According to World Bank, Data from the report shows that safety nets—which include cash, in-kind transfers, social pensions, public works, and school feeding programs targeted to poor and vulnerable households—also lower inequality, and reduce the poverty gap by about 45 percent, even if they do not emerge from poverty. These positive effects of safety net transfers hold true for low and middle-income countries alike.
Developing and transition countries spend an average of 1.5 percent of GDP on safety net programs. Europe and Central Asia currently spend the most, with average spending of 2.2 percent of GDP; Sub-Saharan Africa and Latin America and the Caribbean regions are in the middle of the spending range; and the Middle East and North Africa and South Asia regions spend the least, at 1.0 percent and 0.9 percent, respectively. A growing commitment to safety nets is also evident; many countries tend to spend more on these programs over time. The increase in spending has translated into a substantial increase in program coverage around the world.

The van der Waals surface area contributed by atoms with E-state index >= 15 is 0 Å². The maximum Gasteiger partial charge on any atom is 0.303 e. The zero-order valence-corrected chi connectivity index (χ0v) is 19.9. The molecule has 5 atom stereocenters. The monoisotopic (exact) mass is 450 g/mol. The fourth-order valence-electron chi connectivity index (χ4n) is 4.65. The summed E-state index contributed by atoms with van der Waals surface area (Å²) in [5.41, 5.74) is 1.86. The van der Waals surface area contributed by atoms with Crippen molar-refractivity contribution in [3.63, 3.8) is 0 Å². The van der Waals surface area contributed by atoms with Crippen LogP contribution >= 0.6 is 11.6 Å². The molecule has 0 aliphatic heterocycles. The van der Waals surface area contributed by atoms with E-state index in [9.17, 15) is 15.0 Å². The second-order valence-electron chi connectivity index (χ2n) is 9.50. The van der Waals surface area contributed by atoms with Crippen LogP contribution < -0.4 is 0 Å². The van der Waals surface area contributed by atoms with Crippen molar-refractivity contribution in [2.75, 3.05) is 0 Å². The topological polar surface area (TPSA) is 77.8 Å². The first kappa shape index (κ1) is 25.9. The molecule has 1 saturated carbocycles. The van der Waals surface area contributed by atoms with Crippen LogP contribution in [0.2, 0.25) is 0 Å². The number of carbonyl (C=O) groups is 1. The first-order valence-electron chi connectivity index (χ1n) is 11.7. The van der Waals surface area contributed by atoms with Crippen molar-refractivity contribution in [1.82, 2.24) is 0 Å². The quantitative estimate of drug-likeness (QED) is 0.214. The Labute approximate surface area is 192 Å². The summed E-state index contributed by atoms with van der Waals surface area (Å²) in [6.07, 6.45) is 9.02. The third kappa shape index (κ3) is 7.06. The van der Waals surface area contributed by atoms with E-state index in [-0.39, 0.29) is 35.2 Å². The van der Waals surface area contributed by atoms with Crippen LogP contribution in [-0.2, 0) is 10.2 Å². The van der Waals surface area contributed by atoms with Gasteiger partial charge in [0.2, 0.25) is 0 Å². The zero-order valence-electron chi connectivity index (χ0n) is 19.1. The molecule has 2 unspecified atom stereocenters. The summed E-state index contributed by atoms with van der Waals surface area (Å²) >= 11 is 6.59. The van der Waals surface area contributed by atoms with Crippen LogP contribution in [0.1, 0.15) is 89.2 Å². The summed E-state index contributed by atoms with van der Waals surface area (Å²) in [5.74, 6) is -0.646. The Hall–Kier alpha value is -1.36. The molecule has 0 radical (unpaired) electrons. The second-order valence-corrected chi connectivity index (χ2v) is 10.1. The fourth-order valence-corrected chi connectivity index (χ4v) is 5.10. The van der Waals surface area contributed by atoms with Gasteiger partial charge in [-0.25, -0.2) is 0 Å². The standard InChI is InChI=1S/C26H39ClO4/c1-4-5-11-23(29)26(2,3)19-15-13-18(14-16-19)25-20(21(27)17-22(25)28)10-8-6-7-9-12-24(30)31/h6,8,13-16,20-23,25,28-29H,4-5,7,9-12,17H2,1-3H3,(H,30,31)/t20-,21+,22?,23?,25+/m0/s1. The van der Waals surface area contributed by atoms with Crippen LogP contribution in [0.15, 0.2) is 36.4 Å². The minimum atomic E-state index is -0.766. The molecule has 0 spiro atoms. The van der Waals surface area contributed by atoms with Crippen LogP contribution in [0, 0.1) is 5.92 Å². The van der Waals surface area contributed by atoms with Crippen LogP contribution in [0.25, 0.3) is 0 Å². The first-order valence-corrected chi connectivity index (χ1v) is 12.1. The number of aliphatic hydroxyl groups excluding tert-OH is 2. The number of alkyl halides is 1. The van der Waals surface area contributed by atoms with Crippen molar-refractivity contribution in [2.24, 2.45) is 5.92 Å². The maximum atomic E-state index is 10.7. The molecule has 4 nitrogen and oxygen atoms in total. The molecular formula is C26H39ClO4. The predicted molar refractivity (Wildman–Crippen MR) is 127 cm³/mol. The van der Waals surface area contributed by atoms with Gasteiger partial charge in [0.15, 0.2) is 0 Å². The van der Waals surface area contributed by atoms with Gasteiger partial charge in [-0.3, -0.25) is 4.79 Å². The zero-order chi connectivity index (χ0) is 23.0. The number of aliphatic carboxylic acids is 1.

The analysis also shows that on average, all types of programs tend to favor the poor. Despite the progress that has been made, significant gaps in program coverage persist, especially in poor countries. What factors affect the impact of safety nets on poverty and inequality?
The extent to which safety net transfers have an impact on poverty and inequality depends on factors such as the program’s coverage, transfer level, and beneficiary incidence. Policymakers need to pay attention to the interaction of these factors when designing policies to reduce poverty and inequality. High coverage levels paired with high benefit levels lead to higher outcomes in poverty and inequality reduction. What have old-age pensions accomplished? Old-age social pensions provide an alternative source of income for elderly adults who are not covered by contributory schemes.